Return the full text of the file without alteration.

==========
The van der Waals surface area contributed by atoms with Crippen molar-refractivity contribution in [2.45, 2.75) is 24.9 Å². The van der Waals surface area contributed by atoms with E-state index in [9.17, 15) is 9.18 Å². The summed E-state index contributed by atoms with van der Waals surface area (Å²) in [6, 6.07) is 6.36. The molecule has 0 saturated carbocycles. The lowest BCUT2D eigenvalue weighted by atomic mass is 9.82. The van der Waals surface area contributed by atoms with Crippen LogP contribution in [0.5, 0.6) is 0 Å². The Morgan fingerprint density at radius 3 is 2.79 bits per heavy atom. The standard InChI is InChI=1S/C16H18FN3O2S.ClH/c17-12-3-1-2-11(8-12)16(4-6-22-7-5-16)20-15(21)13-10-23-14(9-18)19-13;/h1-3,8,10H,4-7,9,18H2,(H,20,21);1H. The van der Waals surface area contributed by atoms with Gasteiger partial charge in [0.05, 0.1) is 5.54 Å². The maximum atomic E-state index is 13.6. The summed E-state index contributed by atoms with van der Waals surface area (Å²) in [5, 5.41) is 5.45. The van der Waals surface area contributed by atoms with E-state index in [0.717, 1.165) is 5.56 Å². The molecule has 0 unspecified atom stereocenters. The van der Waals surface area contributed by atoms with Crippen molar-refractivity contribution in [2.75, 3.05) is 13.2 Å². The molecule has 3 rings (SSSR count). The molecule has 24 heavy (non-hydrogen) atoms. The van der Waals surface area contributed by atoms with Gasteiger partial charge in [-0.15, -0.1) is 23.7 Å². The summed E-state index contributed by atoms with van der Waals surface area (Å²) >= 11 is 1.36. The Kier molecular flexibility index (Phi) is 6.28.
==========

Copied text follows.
The van der Waals surface area contributed by atoms with Crippen molar-refractivity contribution in [2.45, 2.75) is 24.9 Å². The van der Waals surface area contributed by atoms with E-state index in [9.17, 15) is 9.18 Å². The summed E-state index contributed by atoms with van der Waals surface area (Å²) in [6, 6.07) is 6.36. The molecule has 0 saturated carbocycles. The lowest BCUT2D eigenvalue weighted by atomic mass is 9.82. The van der Waals surface area contributed by atoms with Crippen LogP contribution in [0.5, 0.6) is 0 Å². The Morgan fingerprint density at radius 3 is 2.79 bits per heavy atom. The standard InChI is InChI=1S/C16H18FN3O2S.ClH/c17-12-3-1-2-11(8-12)16(4-6-22-7-5-16)20-15(21)13-10-23-14(9-18)19-13;/h1-3,8,10H,4-7,9,18H2,(H,20,21);1H. The van der Waals surface area contributed by atoms with Gasteiger partial charge in [0.05, 0.1) is 5.54 Å². The maximum atomic E-state index is 13.6. The summed E-state index contributed by atoms with van der Waals surface area (Å²) in [5, 5.41) is 5.45. The van der Waals surface area contributed by atoms with E-state index in [0.717, 1.165) is 5.56 Å². The molecule has 0 unspecified atom stereocenters. The van der Waals surface area contributed by atoms with Crippen molar-refractivity contribution in [2.75, 3.05) is 13.2 Å². The molecule has 3 rings (SSSR count). The molecule has 24 heavy (non-hydrogen) atoms. The van der Waals surface area contributed by atoms with Gasteiger partial charge in [-0.15, -0.1) is 23.7 Å². The summed E-state index contributed by atoms with van der Waals surface area (Å²) >= 11 is 1.36. The Kier molecular flexibility index (Phi) is 6.28.